Zachry Constr. Corp. v. Port of Houston Auth.
Limits On Contractual Freedom In Construction
Generally speaking, as long as your contract isn’t illegal or unconscionable, courts have a tendency to allow parties to enter into agreements at their own risk. Courts reason that any mitigation of risk can and should be negotiated by the parties to the contract. However, in Zachry Constr. Corp. v. Port of Houston Auth., the Texas Supreme Court’s ruling demonstrates that sometimes public policy can dictate the validity of a contract’s provisions.
Zachry Construction Corporation (“Zachry”) and Port of Houston Authority (“Port”) entered into a contractual agreement whereby Zachary was to build a wharf on a ship channel. There was a very tight timetable which Zachary was aware of when they entered into the contract. To complete the project on time, Zachry developed a plan that required it to use a freeze wall.
At some point during the construction, Port decided it needed the wharf to be 332ft larger than it originally planned. Zachary elected to use another freeze wall but the Port had reservations regarding the use of the freeze wall. However, the Port waited until two weeks after a change order was issued based on Zachary’s plan and then demanded that Zachary submit a plan without the freeze wall.
Zachary completed the original section of the wharf and begin constructing the second section without the freeze wall. This delayed completion by two years and it caused $2.36 million in liquidated damages. Zachary eventually filed suit for $30 million in damages. However, the Port pointed to a No-delay-damages provision which stated in part:
Zachry or any of its subcontractors or suppliers shall receive no financial compensation for delay or hindrance to the Work, regardless of the source of the delay;
Zachry was not entitled to financial compensation even if the source of the delay resulted from events of force majeure or the negligence, breach of contract, or other fault of the Port; and
Zachry’s sole remedy shall be an extension of time.
Generally speaking, there are five exceptions to the rule that a contractor may agree to assume the risk of construction delays and not seek damages under Texas law. The two exceptions relevant to this case are: where the delay
(ii) resulted from fraud, misrepresentation, or other bad faith on the part of one seeking the benefit of the provision;
(v) was based upon active interference with the contractor or other wrongful conduct, including arbitrary and capricious acts, willful and unreasoning actions, without due consideration and in disregard of the rights of other parties.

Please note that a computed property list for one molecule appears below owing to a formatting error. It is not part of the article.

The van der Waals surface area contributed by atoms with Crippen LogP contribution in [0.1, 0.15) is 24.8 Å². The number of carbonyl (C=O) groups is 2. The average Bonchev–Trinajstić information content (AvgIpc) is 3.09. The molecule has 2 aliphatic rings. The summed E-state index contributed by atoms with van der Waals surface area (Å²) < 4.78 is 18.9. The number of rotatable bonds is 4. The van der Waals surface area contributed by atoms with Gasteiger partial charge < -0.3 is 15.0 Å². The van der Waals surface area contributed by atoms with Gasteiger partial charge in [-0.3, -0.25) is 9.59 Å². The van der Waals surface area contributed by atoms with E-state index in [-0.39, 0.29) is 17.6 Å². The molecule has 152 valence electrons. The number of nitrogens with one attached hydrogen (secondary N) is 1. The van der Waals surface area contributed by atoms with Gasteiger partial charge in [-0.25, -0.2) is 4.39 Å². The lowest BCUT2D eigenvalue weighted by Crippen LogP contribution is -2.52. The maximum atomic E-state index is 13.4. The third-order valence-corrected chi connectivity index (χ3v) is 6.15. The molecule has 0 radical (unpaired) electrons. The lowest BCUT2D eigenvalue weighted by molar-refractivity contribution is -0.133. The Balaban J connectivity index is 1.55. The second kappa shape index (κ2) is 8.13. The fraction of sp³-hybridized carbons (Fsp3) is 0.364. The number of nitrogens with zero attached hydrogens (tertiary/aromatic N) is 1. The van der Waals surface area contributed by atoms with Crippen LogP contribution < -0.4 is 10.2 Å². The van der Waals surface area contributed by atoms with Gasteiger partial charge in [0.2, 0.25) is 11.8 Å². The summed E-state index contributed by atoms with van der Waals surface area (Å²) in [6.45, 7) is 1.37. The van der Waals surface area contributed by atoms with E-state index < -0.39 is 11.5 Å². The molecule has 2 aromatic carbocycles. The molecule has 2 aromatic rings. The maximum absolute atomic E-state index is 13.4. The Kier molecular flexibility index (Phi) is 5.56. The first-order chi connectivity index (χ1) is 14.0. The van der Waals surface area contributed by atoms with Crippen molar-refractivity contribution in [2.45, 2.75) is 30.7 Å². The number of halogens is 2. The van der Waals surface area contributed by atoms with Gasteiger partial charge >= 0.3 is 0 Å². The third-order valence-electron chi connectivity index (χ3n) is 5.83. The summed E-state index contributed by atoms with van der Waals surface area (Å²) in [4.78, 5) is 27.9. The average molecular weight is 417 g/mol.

Although Zachry was able to convince a jury that the intentional acts of Port voided the no delay damages provisions, the court of appeals stated that the “other fault” language in the no-delay-damages provision was intended to cover the kind of misconduct by the Port found by the jury. However, the Texas Supreme Court disagreed.
The Texas Supreme Court doubted whether “other fault” was intended to include the kind of deliberate, wrongful conduct in which the Port engaged. The court stated that experienced contractors can assess potential delaying events when estimating and bidding public works, but they cannot assess potential delays that may arise due to an owner’s direct interference, willful acts, negligence, bad faith fraudulent acts, or omissions. See Zachry, No. 12-0772, 2014 Tex. LEXIS 768, at *40-41.
Secondly and more surprisingly, the court stated that, a contractual provision exempting a party from contract liability for harm caused intentionally or recklessly is typically unenforceable on public policy grounds. The court reasoned that this case was comparable to cases where pre-injury waivers of future liability for gross negligence were void as against public policy. The court stated that its conclusion was supported by lower courts in Texas and 28 other U.S. jurisdictions. See Zachry, No. 12-0772, 2014 Tex. LEXIS 768, at *41-44.
What This Means
This case is important for a number of reasons. However, the biggest reason is that outside of this case, generally speaking, courts only interfered with waivers and other immunizations in tort or injury cases. The public policy exception’s extension to contract law is something that all contractors should be aware of.
Nothing here is intended to be legal advice nor should it be construed as such. If you have questions or would like to discuss an issue with your company, please call 832-930-0529 or visit http://www.StephensBell.com